Camera RAW vs. JPEG
Fact: Most professional photographers shoot in camera RAW. So, what is RAW and what are the benefits of shooting in RAW rather than the standard camera default file format - JPEG. Think of RAW as unprocessed film, where all the processing of the image is done in your computer. Importing RAW, uncompressed files will require Photoshop or a similar program for post processing of images.
RAW is a file format that captures ALL the image data recorded by the sensor. It provides a much higher dynamic range, better detail and image quality. It essentially lets you process each image to your liking, giving you complete control. When you shoot in JPEG file format, you are allowing the camera to process your images and although you can edit those images with software, shooting in RAW will give you greater control.
Keep in mind that when you shoot in RAW, each file is uncompressed, which means the files are 2-3X larger than JPEG files, so this will result in fewer images per memory card.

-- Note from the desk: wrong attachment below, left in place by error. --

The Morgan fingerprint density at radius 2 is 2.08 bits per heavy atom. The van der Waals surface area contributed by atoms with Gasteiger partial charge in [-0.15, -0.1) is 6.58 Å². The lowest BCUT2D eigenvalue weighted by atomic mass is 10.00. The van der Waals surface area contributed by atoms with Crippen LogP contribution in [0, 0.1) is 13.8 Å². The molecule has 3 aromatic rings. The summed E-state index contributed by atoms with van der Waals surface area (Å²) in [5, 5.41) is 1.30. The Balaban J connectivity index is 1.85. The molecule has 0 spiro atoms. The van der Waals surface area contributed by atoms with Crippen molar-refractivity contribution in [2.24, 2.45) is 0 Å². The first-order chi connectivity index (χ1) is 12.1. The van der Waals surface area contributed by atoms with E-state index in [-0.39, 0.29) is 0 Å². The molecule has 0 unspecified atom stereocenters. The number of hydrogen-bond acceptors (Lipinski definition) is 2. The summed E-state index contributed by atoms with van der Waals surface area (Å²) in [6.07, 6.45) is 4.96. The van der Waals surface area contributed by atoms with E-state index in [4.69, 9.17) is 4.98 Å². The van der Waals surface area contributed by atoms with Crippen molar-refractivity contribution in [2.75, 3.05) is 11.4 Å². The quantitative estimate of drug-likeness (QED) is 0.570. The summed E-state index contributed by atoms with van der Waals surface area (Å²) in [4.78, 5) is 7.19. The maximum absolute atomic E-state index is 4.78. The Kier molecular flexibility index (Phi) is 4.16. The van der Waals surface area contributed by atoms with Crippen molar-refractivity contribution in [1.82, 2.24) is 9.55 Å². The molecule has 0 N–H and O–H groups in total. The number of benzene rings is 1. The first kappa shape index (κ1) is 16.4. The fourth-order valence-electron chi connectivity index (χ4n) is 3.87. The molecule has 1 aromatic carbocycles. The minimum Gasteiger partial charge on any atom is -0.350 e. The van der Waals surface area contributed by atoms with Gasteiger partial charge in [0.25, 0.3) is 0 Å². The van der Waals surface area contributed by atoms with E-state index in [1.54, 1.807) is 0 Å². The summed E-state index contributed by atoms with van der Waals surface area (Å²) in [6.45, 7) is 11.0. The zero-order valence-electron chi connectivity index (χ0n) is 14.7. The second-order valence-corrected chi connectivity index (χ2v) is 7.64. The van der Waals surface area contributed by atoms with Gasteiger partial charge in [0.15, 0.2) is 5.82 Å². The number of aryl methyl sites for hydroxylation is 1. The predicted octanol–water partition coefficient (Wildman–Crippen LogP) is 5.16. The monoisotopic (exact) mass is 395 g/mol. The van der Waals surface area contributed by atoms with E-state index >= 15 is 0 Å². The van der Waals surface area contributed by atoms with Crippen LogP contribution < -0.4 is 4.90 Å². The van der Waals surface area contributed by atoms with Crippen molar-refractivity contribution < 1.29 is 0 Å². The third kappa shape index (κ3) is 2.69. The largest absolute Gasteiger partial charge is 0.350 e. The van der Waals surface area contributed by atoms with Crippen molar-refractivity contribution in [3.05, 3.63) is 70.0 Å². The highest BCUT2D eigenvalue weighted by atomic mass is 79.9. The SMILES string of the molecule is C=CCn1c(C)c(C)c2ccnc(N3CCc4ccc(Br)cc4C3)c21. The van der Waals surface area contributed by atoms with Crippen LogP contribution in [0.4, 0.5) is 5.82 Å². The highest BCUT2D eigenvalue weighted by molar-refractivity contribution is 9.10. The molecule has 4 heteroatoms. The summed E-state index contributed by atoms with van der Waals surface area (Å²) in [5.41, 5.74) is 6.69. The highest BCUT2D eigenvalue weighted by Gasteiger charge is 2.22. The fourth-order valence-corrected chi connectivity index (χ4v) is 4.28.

I was introduced to RAW by a fellow professional photographer back in 2015 and I believe my photographic work has greatly improved since then. If you haven't yet switched over to RAW, then I encourage you to make the change, which I believe you'll never regret.
The first step is to change your camera setting to shoot in RAW. Some cameras allow you to capture each image in both RAW and as a JPEG file. Next, you will upload (import), your camera files into Photoshop for editing. When all images have been uploaded, click on an image and then click Edit. This will bring up a screen displaying the image, along with a series of selections (see photo above). As you scroll down you will see that you can adjust the temperature and tint, which will allow you to make the image cooler or warmer. Below that you can then adjust the exposure, contrast, highlights, shadows, whites, blacks, clarity, vibrance and saturation. While it's true some of these edits are available in Photoshop, or other software, this selection is still more comprehensive, giving you more control over the final image. When you're done editing the image you can then save it as a JPEG file, PNG, or a TIFF.
I hope you found this information helpful and I wish you success with your photography.
Ron Bowman, NH Nature Photographer